For Folk’s Sake It’s Christmas
The wonderful For Folk’s Sake are back with Christmas album Volume 2, and it’s nothing short of splendid. Featuring holiday tunes new and old, it features some of the finest folk artists on the scene–from Caitlin Rose and Cocos Lovers to the Leisure Society and Laura Boyle. The full track listing is below, but you can buy and listen on Bandcamp.

1. Howard Carter – Christmas Blues 03:09
2. The Leisure Society – Christmas Mistakes 03:48
3. Caitlin Rose with Keegan DeWitt – You Never Come Home For Christmas 02:58
4. Cocos Lovers – Christmas is Coming/God Rest Ye Merry Gentlemen 02:02
5. Devon Sproule – Send Me To Coventry 03:49
6. Darren Hayman – Lost In The Snow 04:04
7. Paper Aeroplanes – In The Bleak Midwinter 03:06
8. Kathryn Williams & Neill MacColl – Christmas In Hell 03:27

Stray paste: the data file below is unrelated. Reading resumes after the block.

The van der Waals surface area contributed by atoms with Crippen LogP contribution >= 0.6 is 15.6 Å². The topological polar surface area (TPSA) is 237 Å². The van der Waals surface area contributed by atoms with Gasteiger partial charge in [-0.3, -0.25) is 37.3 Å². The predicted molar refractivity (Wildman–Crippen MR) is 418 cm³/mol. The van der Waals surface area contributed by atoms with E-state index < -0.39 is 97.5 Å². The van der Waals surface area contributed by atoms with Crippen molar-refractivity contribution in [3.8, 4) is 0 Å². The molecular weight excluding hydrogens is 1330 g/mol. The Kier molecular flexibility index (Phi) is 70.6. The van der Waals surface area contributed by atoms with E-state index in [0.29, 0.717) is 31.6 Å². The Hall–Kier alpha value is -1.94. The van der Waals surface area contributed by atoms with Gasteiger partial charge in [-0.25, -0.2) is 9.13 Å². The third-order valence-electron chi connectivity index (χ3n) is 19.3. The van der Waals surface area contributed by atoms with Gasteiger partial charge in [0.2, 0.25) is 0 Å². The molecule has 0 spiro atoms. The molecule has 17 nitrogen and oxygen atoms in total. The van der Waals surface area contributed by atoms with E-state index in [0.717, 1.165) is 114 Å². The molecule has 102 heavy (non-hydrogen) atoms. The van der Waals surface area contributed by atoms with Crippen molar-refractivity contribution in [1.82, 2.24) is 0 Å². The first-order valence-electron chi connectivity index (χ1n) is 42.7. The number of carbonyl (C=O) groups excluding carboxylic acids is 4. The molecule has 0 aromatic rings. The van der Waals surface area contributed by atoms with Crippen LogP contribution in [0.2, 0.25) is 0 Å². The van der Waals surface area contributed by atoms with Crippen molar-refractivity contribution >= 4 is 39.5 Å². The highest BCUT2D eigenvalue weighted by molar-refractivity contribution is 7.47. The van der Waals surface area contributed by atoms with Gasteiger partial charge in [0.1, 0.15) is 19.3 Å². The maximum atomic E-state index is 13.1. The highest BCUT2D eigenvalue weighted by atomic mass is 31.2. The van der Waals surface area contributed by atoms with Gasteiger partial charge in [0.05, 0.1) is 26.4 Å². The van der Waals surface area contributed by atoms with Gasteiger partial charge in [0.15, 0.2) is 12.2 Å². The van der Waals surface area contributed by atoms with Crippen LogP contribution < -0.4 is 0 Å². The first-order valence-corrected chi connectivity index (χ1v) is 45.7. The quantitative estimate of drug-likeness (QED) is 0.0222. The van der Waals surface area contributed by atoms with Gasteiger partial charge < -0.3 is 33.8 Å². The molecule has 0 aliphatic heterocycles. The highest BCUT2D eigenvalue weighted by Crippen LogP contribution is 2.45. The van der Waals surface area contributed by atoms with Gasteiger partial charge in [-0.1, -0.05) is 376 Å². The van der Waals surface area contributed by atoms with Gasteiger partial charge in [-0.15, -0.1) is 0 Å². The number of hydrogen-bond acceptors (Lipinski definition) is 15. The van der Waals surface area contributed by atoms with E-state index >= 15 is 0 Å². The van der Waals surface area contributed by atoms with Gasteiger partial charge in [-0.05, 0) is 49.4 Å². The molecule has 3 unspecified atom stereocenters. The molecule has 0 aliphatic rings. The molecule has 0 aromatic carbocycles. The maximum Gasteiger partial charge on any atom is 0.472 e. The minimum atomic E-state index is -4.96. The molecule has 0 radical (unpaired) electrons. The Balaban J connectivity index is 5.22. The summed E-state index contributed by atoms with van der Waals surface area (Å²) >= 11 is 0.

9. Fiona Bevan – Love In A Cold Climate 03:45
10. Hollows – Come Thou Fount Of Every Blessing 02:26
11. Adam Killip & Mi Mye – O Come All Ye Faithful 02:53
12. Laura Boyle – Silent Night 02:49

Tim Wheeler & Emmy the Great’s This Is Christmas
As I mentioned a while back, Emmy the Great and Ash’s Tim Wheeler have released This Is Christmas, an album of rocking new holiday tunes. It includes instant classics like “Jesus the Reindeer”, “Zombie Christmas”, and “Christmas Day (I Wish I Was Surfing)”. Any other Christmas party soundtrack is tame by comparison. To support the album and celebrate the December 1st-ness of today, Emmy and Tim have also released an online advent calendar–today’s offering, “Christmas Do’s and Don’t’s”, is below, but you should see the calendar just for kicks. And if you’re wondering about the frame in the video below, one of the holiday don’t’s is “don’t play naked twister with your family.” Sage advice, guys.

p.s. Yep Roc Records (Peggy Sue, Alessi’s Ark, Cheyenne Marie Mize, and more) has a sweet holiday sale going on now. Besides some theme albums and a free sampler, they’re offering free shipping on all US orders (through the 20th), and 15% off all orders (through the 31st) with the code HOHOHO.

The Leisure Society Performs for Last.fm’s Pop Up Session